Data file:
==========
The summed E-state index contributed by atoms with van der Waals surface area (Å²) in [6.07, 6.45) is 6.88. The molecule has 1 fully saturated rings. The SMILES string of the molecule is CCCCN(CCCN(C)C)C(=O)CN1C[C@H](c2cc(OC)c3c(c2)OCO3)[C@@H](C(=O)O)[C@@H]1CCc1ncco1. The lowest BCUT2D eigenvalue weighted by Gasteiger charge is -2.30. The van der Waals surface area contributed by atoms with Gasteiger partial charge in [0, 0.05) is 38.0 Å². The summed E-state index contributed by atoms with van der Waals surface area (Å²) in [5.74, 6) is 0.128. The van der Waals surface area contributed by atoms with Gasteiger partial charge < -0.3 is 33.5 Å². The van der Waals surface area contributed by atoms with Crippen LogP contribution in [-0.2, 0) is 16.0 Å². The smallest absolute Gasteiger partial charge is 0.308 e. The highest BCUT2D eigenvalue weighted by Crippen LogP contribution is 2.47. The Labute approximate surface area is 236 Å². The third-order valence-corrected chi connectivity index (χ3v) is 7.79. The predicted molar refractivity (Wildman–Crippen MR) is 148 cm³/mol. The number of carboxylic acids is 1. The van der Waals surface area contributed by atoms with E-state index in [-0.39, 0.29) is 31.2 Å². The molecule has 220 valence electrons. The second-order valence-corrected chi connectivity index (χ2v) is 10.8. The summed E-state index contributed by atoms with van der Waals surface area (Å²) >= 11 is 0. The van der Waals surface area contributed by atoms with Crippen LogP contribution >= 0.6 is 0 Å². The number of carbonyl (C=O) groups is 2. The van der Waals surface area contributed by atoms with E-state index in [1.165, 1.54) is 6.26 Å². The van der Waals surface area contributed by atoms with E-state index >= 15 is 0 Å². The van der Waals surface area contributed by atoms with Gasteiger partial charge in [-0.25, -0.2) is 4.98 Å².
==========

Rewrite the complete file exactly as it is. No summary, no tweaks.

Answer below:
The summed E-state index contributed by atoms with van der Waals surface area (Å²) in [6.07, 6.45) is 6.88. The molecule has 1 fully saturated rings. The SMILES string of the molecule is CCCCN(CCCN(C)C)C(=O)CN1C[C@H](c2cc(OC)c3c(c2)OCO3)[C@@H](C(=O)O)[C@@H]1CCc1ncco1. The lowest BCUT2D eigenvalue weighted by Gasteiger charge is -2.30. The van der Waals surface area contributed by atoms with Gasteiger partial charge in [0, 0.05) is 38.0 Å². The summed E-state index contributed by atoms with van der Waals surface area (Å²) in [5.74, 6) is 0.128. The van der Waals surface area contributed by atoms with Gasteiger partial charge < -0.3 is 33.5 Å². The van der Waals surface area contributed by atoms with Crippen LogP contribution in [-0.2, 0) is 16.0 Å². The smallest absolute Gasteiger partial charge is 0.308 e. The highest BCUT2D eigenvalue weighted by Crippen LogP contribution is 2.47. The Labute approximate surface area is 236 Å². The third-order valence-corrected chi connectivity index (χ3v) is 7.79. The predicted molar refractivity (Wildman–Crippen MR) is 148 cm³/mol. The number of carboxylic acids is 1. The van der Waals surface area contributed by atoms with E-state index in [-0.39, 0.29) is 31.2 Å². The molecule has 220 valence electrons. The second-order valence-corrected chi connectivity index (χ2v) is 10.8. The summed E-state index contributed by atoms with van der Waals surface area (Å²) >= 11 is 0. The van der Waals surface area contributed by atoms with Crippen LogP contribution >= 0.6 is 0 Å². The number of carbonyl (C=O) groups is 2. The van der Waals surface area contributed by atoms with E-state index in [1.165, 1.54) is 6.26 Å². The van der Waals surface area contributed by atoms with E-state index >= 15 is 0 Å². The van der Waals surface area contributed by atoms with Gasteiger partial charge in [-0.25, -0.2) is 4.98 Å².